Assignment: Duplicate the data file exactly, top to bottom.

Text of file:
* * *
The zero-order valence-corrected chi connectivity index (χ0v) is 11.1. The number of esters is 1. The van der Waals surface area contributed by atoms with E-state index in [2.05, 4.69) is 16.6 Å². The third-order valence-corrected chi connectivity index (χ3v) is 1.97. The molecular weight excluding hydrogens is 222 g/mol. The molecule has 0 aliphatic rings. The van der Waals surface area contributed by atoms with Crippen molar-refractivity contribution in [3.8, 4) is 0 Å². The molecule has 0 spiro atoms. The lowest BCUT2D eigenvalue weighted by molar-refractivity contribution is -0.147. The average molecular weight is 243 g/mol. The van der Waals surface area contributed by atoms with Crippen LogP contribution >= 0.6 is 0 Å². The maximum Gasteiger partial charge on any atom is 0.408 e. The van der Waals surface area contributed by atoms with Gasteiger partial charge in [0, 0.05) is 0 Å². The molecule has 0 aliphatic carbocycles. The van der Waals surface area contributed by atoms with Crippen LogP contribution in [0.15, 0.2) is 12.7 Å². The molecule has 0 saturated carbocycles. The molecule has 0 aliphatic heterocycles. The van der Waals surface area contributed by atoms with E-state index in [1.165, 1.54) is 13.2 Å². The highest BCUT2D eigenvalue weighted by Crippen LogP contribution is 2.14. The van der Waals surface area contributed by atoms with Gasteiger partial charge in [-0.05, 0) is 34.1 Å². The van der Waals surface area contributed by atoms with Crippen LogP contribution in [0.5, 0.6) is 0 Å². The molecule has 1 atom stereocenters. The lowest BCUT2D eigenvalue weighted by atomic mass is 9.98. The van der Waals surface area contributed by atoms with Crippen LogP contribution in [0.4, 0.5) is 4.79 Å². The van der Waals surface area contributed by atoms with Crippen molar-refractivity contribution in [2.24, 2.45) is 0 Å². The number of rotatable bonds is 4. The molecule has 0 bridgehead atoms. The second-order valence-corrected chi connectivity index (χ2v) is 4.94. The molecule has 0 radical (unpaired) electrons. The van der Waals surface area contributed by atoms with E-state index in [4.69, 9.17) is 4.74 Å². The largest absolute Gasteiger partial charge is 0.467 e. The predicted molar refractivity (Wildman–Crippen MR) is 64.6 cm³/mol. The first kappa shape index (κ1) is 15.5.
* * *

The zero-order valence-corrected chi connectivity index (χ0v) is 11.1. The number of esters is 1. The van der Waals surface area contributed by atoms with E-state index in [2.05, 4.69) is 16.6 Å². The third-order valence-corrected chi connectivity index (χ3v) is 1.97. The molecular weight excluding hydrogens is 222 g/mol. The molecule has 0 aliphatic rings. The van der Waals surface area contributed by atoms with Crippen molar-refractivity contribution in [3.8, 4) is 0 Å². The molecule has 0 spiro atoms. The lowest BCUT2D eigenvalue weighted by molar-refractivity contribution is -0.147. The average molecular weight is 243 g/mol. The van der Waals surface area contributed by atoms with Crippen LogP contribution >= 0.6 is 0 Å². The maximum Gasteiger partial charge on any atom is 0.408 e. The van der Waals surface area contributed by atoms with Gasteiger partial charge in [0, 0.05) is 0 Å². The molecule has 0 aliphatic carbocycles. The van der Waals surface area contributed by atoms with Crippen LogP contribution in [0.15, 0.2) is 12.7 Å². The molecule has 0 saturated carbocycles. The molecule has 0 aliphatic heterocycles. The van der Waals surface area contributed by atoms with E-state index in [1.165, 1.54) is 13.2 Å². The highest BCUT2D eigenvalue weighted by Crippen LogP contribution is 2.14. The van der Waals surface area contributed by atoms with Gasteiger partial charge in [-0.05, 0) is 34.1 Å². The van der Waals surface area contributed by atoms with Crippen LogP contribution in [0.5, 0.6) is 0 Å². The molecule has 1 atom stereocenters. The lowest BCUT2D eigenvalue weighted by atomic mass is 9.98. The van der Waals surface area contributed by atoms with Crippen LogP contribution in [0.4, 0.5) is 4.79 Å². The van der Waals surface area contributed by atoms with Crippen molar-refractivity contribution in [2.24, 2.45) is 0 Å². The number of rotatable bonds is 4. The molecule has 0 bridgehead atoms. The second-order valence-corrected chi connectivity index (χ2v) is 4.94. The molecule has 0 radical (unpaired) electrons. The van der Waals surface area contributed by atoms with E-state index in [4.69, 9.17) is 4.74 Å². The largest absolute Gasteiger partial charge is 0.467 e. The predicted molar refractivity (Wildman–Crippen MR) is 64.6 cm³/mol. The first kappa shape index (κ1) is 15.5.